Looking to the future: After first year, BSU and NTC President Hensrud says schools are poised to grow
BEMIDJI—Faith Hensrud formally became Bemidji State University and Northwest Technical College's president at an inauguration ceremony last October, but she held that position for about four months before that.
She sat down with the Pioneer on Friday to talk about her first year—or 16 months, depending on how one measures—at the helm of the two schools.
"I would say it was very positive," Hensrud said when asked to characterize her time on the job so far.
She said the school's focus on recruiting American Indian students is it's most critical. The school was selected for a grant to develop a combined curriculum between its environmental studies and indigenous studies programs, and received another to recruit more American Indian nursing students.
"What we were hearing, particularly when we were talking to Sanford Health, is the fact that they have a high need for American Indian nurses to help connect the cultural aspects as well as traditional medicine when they're serving the American Indian population in the region," Hensrud said.
What would she change about her first year?
"I wouldn't change a thing," Hensrud said. "I think it takes time to build the relationships both on the campus and in the community, and I think that it was a very successful year in that regard."
Even with the benefit of hindsight, there's nothing she'd do differently?
"No," she said. "I think it was a very successful first year."
At the technical college, Hensrud said she hopes to ensure that the programs there are relevant to Bemidji-area businesses and industry. The college's nursing program has a clear connection to businesses such as Sanford, a regional healthcare giant.
"We need to figure out: what's next?" Hensrud said. "What are some other programs that we need to develop to continue to meet the need and to even do a better job so that we're really seen as the place for businesses to obtain their employees from?"
Adding an Emergency Medical Technician (EMT) program, for instance, could be on the horizon, or in manufacturing. The technical college's enrollment has steadily declined for years, and Hensrud said that's a product of reduced programming there and enrollment projections that didn't pan out, which meant budget cuts. Technical college staff have tried to promote specific programs there to boost enrollment.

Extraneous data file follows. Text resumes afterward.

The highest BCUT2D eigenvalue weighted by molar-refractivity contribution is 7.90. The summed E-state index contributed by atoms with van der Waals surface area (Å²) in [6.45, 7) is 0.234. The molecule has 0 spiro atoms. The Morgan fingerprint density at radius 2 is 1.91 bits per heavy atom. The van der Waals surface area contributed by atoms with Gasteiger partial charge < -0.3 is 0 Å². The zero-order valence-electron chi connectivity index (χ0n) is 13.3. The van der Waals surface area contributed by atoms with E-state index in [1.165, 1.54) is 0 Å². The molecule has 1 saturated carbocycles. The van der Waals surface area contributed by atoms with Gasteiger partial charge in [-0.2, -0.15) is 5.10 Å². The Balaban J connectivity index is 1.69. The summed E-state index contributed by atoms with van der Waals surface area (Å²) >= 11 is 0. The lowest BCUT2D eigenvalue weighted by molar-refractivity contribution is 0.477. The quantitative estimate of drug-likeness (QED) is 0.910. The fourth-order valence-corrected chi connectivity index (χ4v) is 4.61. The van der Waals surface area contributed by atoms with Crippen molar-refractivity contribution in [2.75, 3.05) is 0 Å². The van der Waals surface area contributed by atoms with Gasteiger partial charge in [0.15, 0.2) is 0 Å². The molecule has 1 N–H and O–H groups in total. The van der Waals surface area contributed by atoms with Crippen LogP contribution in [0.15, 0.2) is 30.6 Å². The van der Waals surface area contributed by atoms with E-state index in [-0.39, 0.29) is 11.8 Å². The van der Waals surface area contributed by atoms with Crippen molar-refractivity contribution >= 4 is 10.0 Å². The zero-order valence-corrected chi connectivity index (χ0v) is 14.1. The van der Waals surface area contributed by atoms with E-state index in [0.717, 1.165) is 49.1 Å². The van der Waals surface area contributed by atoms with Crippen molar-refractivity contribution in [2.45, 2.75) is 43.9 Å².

"We had a Dental Assisting Day and now our dental assisting program is filled," Hensrud said. "Those are the types of strategies that we need to continue going forward so that we're able to see some increased populations."
Finalizing the university's long-term strategic plan is one upcoming challenge, Hensrud said, as is budgeting, which is an ever present challenge. BSU had to trim about $1.5 million from its budget this fiscal year as it hiked student tuition and fees. The university and technical college are both part of the Minnesota State system, where staff predicted a "state appropriation funding cliff" last June. In a nutshell: Minnesota State staff said the funding structure handed to them by state lawmakers will present the system with a $33.8 million structural deficit next year.
Hensrud said the university has set aside funds from its state appropriation for this year to cover costs for next year. Assuming enrollment doesn't increase and the school's unions get a cost-of-living adjustment in their next contract: "I would think we're fine," budget-wise, she said.
"That's more or less the scenario that had been assumed, going forward," Director of Communications and Marketing Scott Faust said.
If Minnesota State's projected deficit comes to pass, would the university trim its budget further?
"I can't tell you if we would do cuts or if we wouldn't do cuts until I see what happens," Hensrud said. "I'm not even gonna go out on that limb."
If state lawmakers set aside in a bonding bill money for the university's hoped-for project to replace the aging Hagg-Sauer building, the school could save millions in deferred maintenance costs, she said.
Hensrud and other university leaders hope to increase enrollment there and are working on a set of specific goals to put into the upcoming strategic plan. The 4,500 full-time students the university's Strategic Enrollment Management Plan committee hopes to see enroll by the 2019-2020 school year is a "number for now," she said.
"We have only 117 international students at this institution, and if I think of a headcount of 5,100 and only 117 are international students, I say we can do better," Hensrud said. "Is it a real good climate nationwide for attracting international students? Not in some areas. But I believe that there's much more that we can do to grow there."